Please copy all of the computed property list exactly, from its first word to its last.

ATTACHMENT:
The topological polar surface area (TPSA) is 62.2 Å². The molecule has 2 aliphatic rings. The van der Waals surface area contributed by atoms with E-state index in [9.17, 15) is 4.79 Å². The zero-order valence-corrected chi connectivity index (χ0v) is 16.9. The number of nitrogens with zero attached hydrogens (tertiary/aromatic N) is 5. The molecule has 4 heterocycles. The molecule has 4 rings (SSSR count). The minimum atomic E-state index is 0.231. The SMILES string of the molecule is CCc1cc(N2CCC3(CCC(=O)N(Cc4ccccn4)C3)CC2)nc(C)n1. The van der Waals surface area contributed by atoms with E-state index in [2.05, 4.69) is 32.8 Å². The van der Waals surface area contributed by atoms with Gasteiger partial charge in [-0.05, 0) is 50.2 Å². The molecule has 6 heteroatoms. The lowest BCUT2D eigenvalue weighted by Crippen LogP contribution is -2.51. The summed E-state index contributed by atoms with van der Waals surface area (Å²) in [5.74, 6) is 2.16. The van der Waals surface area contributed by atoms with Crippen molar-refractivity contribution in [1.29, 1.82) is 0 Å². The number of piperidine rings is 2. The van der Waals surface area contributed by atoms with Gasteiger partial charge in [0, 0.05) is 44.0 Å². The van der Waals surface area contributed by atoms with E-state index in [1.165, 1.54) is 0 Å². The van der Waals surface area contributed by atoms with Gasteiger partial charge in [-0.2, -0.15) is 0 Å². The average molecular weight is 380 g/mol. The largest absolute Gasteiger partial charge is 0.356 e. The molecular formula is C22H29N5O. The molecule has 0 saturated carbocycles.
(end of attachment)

The topological polar surface area (TPSA) is 62.2 Å². The molecule has 2 aliphatic rings. The van der Waals surface area contributed by atoms with E-state index in [9.17, 15) is 4.79 Å². The zero-order valence-corrected chi connectivity index (χ0v) is 16.9. The number of nitrogens with zero attached hydrogens (tertiary/aromatic N) is 5. The molecule has 4 heterocycles. The molecule has 4 rings (SSSR count). The minimum atomic E-state index is 0.231. The SMILES string of the molecule is CCc1cc(N2CCC3(CCC(=O)N(Cc4ccccn4)C3)CC2)nc(C)n1. The van der Waals surface area contributed by atoms with E-state index in [2.05, 4.69) is 32.8 Å². The van der Waals surface area contributed by atoms with Gasteiger partial charge in [-0.05, 0) is 50.2 Å². The molecule has 6 heteroatoms. The lowest BCUT2D eigenvalue weighted by Crippen LogP contribution is -2.51. The summed E-state index contributed by atoms with van der Waals surface area (Å²) in [5.74, 6) is 2.16. The van der Waals surface area contributed by atoms with Crippen molar-refractivity contribution in [1.29, 1.82) is 0 Å². The number of piperidine rings is 2. The van der Waals surface area contributed by atoms with Gasteiger partial charge in [0, 0.05) is 44.0 Å². The van der Waals surface area contributed by atoms with E-state index in [1.165, 1.54) is 0 Å². The van der Waals surface area contributed by atoms with Gasteiger partial charge in [-0.2, -0.15) is 0 Å². The average molecular weight is 380 g/mol. The largest absolute Gasteiger partial charge is 0.356 e. The molecular formula is C22H29N5O. The molecule has 0 saturated carbocycles.